Free Speech

Freedom of speech in the United States is protected by the First Amendment to the United States Constitution and by many state constitutions and state and federal laws.

In Reno v. ACLU[i], the U.S. Supreme Court extended the full protection of the First Amendment to the Internet and struck down portions of the 1996 Communications Decency Act.  The court’s decision extended the same Constitutional protections given to books, magazines, films, and spoken expression to materials published on the Internet.  Congress tried a second time to regulate the content of the Internet with the Child Online Protection Act (COPA).  The Court again ruled that any limitations on the internet were unconstitutional in American Civil Liberties Union v. Ashcroft.[ii]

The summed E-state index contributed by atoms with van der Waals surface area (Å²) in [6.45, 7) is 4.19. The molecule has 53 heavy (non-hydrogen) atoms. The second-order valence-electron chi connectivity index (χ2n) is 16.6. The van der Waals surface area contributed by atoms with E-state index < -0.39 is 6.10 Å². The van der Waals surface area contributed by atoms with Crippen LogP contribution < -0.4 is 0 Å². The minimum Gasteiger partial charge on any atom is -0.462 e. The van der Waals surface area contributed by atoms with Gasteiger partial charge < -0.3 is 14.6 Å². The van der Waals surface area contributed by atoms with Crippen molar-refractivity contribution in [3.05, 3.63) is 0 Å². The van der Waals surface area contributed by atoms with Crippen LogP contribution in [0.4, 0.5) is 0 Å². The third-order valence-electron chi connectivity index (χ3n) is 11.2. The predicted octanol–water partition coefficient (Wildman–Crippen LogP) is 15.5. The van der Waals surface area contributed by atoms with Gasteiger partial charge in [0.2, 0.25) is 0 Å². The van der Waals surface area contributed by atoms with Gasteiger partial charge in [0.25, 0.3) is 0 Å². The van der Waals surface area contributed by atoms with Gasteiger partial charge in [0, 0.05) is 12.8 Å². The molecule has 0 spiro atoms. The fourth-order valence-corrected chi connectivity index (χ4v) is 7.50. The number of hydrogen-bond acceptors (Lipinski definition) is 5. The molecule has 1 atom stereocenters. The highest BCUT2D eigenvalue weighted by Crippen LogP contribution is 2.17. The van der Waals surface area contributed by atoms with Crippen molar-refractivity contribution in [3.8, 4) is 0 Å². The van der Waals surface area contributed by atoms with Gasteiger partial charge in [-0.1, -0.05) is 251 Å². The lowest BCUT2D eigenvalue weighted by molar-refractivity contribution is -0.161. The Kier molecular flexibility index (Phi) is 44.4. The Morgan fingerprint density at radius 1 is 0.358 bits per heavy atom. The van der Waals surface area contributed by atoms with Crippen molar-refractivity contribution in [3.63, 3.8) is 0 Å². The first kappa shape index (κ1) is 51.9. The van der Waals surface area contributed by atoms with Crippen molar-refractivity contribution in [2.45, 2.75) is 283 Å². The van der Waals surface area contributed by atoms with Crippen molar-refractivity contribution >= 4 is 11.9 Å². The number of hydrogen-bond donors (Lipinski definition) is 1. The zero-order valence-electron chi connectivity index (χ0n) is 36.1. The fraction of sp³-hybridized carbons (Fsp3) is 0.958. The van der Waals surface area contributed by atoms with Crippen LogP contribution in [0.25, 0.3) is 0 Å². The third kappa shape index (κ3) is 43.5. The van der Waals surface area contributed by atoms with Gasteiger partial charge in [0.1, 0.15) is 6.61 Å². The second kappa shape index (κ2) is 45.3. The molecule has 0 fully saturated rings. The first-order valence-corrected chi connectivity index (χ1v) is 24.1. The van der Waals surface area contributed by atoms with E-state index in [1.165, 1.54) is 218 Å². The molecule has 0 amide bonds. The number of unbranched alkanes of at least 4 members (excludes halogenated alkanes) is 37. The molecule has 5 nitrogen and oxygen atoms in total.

In United States v. American Library Association, the Supreme Court ruled that Congress has the authority to require public schools and libraries receiving e-rate discounts to install filters as a condition of receiving federal funding.  The court was of the opinion that any First Amendment concerns were addressed by the provisions in the Children’s Internet Protection Act that permit adults to ask librarians to disable the filters or unblock individual sites.

 

 

 


[i] 521 U.S. 844 (1997)

[ii] 535 U.S. 564 (2002)


Inside Free Speech